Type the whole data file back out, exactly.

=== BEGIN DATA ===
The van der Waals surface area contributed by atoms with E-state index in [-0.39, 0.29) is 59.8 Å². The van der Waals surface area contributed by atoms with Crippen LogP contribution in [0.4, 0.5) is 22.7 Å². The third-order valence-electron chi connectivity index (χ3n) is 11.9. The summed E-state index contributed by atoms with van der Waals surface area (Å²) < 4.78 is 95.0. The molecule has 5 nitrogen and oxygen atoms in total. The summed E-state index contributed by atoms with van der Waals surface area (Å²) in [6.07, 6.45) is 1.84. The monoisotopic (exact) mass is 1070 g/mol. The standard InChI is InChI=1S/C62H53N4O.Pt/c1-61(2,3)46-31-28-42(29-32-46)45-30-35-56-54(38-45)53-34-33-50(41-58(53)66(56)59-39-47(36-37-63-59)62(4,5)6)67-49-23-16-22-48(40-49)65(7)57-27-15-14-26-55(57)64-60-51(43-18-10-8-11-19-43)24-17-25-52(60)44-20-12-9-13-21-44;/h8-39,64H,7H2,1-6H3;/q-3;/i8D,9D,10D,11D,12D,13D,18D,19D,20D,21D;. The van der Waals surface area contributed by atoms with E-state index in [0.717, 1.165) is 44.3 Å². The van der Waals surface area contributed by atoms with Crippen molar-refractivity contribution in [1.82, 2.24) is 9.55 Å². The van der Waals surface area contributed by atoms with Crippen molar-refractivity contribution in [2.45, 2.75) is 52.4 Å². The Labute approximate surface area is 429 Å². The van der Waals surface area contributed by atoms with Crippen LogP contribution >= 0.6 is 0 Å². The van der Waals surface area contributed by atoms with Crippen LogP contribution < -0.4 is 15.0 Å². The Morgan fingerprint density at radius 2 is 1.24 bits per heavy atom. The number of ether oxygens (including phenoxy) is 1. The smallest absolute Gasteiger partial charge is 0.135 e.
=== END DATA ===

The van der Waals surface area contributed by atoms with E-state index in [-0.39, 0.29) is 59.8 Å². The van der Waals surface area contributed by atoms with Crippen LogP contribution in [0.4, 0.5) is 22.7 Å². The third-order valence-electron chi connectivity index (χ3n) is 11.9. The summed E-state index contributed by atoms with van der Waals surface area (Å²) < 4.78 is 95.0. The molecule has 5 nitrogen and oxygen atoms in total. The summed E-state index contributed by atoms with van der Waals surface area (Å²) in [6.07, 6.45) is 1.84. The monoisotopic (exact) mass is 1070 g/mol. The standard InChI is InChI=1S/C62H53N4O.Pt/c1-61(2,3)46-31-28-42(29-32-46)45-30-35-56-54(38-45)53-34-33-50(41-58(53)66(56)59-39-47(36-37-63-59)62(4,5)6)67-49-23-16-22-48(40-49)65(7)57-27-15-14-26-55(57)64-60-51(43-18-10-8-11-19-43)24-17-25-52(60)44-20-12-9-13-21-44;/h8-39,64H,7H2,1-6H3;/q-3;/i8D,9D,10D,11D,12D,13D,18D,19D,20D,21D;. The van der Waals surface area contributed by atoms with E-state index in [0.717, 1.165) is 44.3 Å². The van der Waals surface area contributed by atoms with Crippen molar-refractivity contribution in [1.82, 2.24) is 9.55 Å². The van der Waals surface area contributed by atoms with Crippen molar-refractivity contribution in [2.45, 2.75) is 52.4 Å². The Labute approximate surface area is 429 Å². The van der Waals surface area contributed by atoms with Crippen LogP contribution >= 0.6 is 0 Å². The van der Waals surface area contributed by atoms with Crippen LogP contribution < -0.4 is 15.0 Å². The Morgan fingerprint density at radius 2 is 1.24 bits per heavy atom. The number of ether oxygens (including phenoxy) is 1. The smallest absolute Gasteiger partial charge is 0.135 e.